It’s exciting to be doing what we are doing. To know that at the end of day, the homes we are building can withstand the seasons providing quality and comfort for its homeowners. We are excited and thankful that people continue to reach out to us and are interested in building a highly efficient passive home with us! Cheers to the seasons, may they keep on coming!
Insulation (noun): the action of insulating someone or something.
This is probably the face you make when your home is either too hot or too cold, because you don’t have proper insulation….
There’s a lot of options available to home builders and owners in the area of insulation. Why? Because it’s so important to the comfort and the efficiency of your home. Think about the last time you were in a home, in the middle of winter and the insulation was say, sub-par. You probably considered making a face similar to the one above. Why? Because who wants to be cold in their home, in the middle of winter? What cost is there to having a poorly insulated house? Well, there’s the personal comfort cost. You may spend those cold months layered in thermals, jackets and blankets or more than likely, you spend a lot of money every month firing up the heater every time it gets to chilly. Likewise, in the summer months, you’re plugging in that cooler and running it just to deal with a sweat box…unless you’ve taken it to LEVEL EPIC and just moved the kids’ swimming pool into the living room, just kidding. But let’s face the facts, insulation is important to the efficiency and integrity of any home.
In our last post, we shared pictures of the insulation install on our current project. We blow loose cellulose made locally by Applegate Insulation, and practice the “Dense-Pack” method. Dense packing is an effective way to decrease air flow through wall cavities and coupled with our separate air barrier strategy this creates a robust redundant air sealing approach. It increases a homes R-Value significantly (when properly installed) helping to minimize the thermal bridging experienced in most simple stud cavities. It also helps to decrease the movement of fire through wall cavities that would otherwise act as chimneys, and it is a renewable resource (made from recycled paper products). Some even feel that the borate (think old borax soap) added to the insulation for fire protection helps to protect the wood structure underneath. Recently, an article in the Journal of Light Construction reported on a multi-year test comparing thick wall construction types on the east coast. The study found a higher than optimal moisture content in the different insulation types. The wall humidity tracked higher than thirty percent during portions of the the test period. This year, the test walls were opened up and mold and fungal growth was absent, in the cellulose walls.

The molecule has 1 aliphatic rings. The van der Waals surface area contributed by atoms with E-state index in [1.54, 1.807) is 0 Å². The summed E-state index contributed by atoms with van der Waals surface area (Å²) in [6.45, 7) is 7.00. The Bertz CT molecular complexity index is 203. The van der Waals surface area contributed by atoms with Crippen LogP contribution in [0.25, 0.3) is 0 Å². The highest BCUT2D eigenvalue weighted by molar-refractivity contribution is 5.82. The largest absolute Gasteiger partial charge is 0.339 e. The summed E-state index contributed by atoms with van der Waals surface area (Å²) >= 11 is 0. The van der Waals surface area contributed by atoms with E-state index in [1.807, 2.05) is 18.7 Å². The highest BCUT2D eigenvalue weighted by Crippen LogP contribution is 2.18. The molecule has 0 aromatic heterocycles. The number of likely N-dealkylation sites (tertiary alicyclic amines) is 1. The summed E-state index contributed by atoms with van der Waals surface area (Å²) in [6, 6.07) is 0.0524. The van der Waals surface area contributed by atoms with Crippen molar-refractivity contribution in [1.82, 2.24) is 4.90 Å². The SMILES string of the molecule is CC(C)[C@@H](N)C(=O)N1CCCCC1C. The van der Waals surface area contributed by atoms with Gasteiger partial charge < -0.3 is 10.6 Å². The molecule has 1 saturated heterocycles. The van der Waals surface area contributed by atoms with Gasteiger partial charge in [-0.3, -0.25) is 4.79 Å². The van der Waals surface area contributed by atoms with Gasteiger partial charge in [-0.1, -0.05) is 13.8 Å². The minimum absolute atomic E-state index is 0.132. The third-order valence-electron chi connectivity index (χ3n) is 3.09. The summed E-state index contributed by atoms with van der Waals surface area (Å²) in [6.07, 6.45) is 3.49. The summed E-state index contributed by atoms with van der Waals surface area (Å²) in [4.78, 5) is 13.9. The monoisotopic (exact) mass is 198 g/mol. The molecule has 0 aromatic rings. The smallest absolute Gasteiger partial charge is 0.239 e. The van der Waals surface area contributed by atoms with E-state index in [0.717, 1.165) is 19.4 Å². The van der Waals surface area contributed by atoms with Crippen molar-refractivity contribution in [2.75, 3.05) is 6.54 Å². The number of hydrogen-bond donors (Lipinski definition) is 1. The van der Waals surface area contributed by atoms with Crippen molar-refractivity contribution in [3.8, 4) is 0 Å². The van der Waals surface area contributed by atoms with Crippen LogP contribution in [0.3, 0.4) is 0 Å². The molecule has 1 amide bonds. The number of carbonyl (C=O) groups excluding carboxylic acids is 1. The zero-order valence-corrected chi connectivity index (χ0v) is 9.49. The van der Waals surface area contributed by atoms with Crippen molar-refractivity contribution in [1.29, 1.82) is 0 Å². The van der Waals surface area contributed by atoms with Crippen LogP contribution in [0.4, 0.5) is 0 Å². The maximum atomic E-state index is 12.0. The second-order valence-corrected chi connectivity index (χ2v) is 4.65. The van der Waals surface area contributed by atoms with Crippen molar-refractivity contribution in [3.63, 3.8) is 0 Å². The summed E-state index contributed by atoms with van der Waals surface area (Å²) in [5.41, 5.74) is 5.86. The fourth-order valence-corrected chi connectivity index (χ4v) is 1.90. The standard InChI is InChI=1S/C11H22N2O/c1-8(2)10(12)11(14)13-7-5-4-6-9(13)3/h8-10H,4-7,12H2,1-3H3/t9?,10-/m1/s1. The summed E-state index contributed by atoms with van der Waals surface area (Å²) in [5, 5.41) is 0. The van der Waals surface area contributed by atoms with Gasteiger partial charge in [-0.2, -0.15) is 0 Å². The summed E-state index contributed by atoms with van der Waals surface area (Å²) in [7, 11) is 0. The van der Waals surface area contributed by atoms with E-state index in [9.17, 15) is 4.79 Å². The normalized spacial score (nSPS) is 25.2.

We are really excited about insulation and energy conservation as you can see and don’t want our customers making a face similar to the one pictured above!
We have finally arrived at the stage of building where the homeowner says: Wow! and the employees say “yeahhhh” and everyone who has been in the home up to this point notices a significant change. What change is that? The change brought about by cellulose insulation. Suddenly the cold shell of the house feels warmer, quieter, and more like a home.
After dense packing the cellulose, we will hang drywall. The homeowner has decided to install American Clay as the finished look for the walls, and will be doing the work himself, as he has chosen certain parts of the project he would like to be involved in. We are basically done here,after drywall installation, while the homeowner finishes his projects and finals the home. Our next projects are coming up quick and we are excited to be moving forward!
Check back for a follow up post about Cellulose Insulation!